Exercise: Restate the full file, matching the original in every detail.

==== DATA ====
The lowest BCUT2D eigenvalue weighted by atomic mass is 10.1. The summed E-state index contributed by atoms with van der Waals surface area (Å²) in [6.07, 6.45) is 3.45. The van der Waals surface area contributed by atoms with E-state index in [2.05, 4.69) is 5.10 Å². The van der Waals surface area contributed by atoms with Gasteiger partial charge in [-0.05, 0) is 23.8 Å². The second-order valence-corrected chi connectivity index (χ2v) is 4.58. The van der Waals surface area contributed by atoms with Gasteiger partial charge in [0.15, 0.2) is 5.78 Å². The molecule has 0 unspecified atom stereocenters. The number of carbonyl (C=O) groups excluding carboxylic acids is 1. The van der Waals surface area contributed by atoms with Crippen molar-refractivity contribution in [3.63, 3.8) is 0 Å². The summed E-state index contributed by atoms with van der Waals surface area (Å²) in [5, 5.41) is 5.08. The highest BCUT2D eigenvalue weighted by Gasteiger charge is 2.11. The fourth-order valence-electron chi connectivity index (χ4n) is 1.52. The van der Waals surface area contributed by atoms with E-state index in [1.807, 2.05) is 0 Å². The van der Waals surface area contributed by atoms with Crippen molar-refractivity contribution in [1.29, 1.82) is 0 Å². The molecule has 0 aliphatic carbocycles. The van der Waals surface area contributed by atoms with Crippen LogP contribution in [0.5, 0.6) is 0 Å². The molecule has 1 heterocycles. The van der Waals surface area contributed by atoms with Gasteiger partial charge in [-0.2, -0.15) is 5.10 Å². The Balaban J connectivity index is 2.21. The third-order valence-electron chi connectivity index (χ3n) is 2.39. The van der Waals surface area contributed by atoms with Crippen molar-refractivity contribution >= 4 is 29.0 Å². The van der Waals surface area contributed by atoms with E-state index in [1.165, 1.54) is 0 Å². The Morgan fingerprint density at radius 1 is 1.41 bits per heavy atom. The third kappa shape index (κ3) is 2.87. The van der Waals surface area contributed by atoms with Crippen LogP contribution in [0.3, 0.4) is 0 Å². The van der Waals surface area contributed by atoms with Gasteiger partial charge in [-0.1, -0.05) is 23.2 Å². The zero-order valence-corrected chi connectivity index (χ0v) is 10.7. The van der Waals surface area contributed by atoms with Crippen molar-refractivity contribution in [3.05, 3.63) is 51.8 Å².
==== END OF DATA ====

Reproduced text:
The lowest BCUT2D eigenvalue weighted by atomic mass is 10.1. The summed E-state index contributed by atoms with van der Waals surface area (Å²) in [6.07, 6.45) is 3.45. The van der Waals surface area contributed by atoms with E-state index in [2.05, 4.69) is 5.10 Å². The van der Waals surface area contributed by atoms with Gasteiger partial charge in [-0.05, 0) is 23.8 Å². The second-order valence-corrected chi connectivity index (χ2v) is 4.58. The van der Waals surface area contributed by atoms with Gasteiger partial charge in [0.15, 0.2) is 5.78 Å². The molecule has 0 unspecified atom stereocenters. The number of carbonyl (C=O) groups excluding carboxylic acids is 1. The van der Waals surface area contributed by atoms with Crippen molar-refractivity contribution in [3.63, 3.8) is 0 Å². The summed E-state index contributed by atoms with van der Waals surface area (Å²) in [5, 5.41) is 5.08. The highest BCUT2D eigenvalue weighted by Gasteiger charge is 2.11. The fourth-order valence-electron chi connectivity index (χ4n) is 1.52. The van der Waals surface area contributed by atoms with E-state index in [1.807, 2.05) is 0 Å². The van der Waals surface area contributed by atoms with Crippen molar-refractivity contribution in [1.29, 1.82) is 0 Å². The molecule has 0 aliphatic carbocycles. The van der Waals surface area contributed by atoms with Crippen LogP contribution in [0.5, 0.6) is 0 Å². The molecule has 1 heterocycles. The van der Waals surface area contributed by atoms with Gasteiger partial charge in [-0.2, -0.15) is 5.10 Å². The Balaban J connectivity index is 2.21. The third-order valence-electron chi connectivity index (χ3n) is 2.39. The van der Waals surface area contributed by atoms with Crippen molar-refractivity contribution >= 4 is 29.0 Å². The van der Waals surface area contributed by atoms with E-state index in [1.165, 1.54) is 0 Å². The Morgan fingerprint density at radius 1 is 1.41 bits per heavy atom. The third kappa shape index (κ3) is 2.87. The van der Waals surface area contributed by atoms with Crippen LogP contribution in [0.3, 0.4) is 0 Å². The van der Waals surface area contributed by atoms with Gasteiger partial charge in [-0.1, -0.05) is 23.2 Å². The zero-order valence-corrected chi connectivity index (χ0v) is 10.7. The van der Waals surface area contributed by atoms with Crippen molar-refractivity contribution in [3.05, 3.63) is 51.8 Å².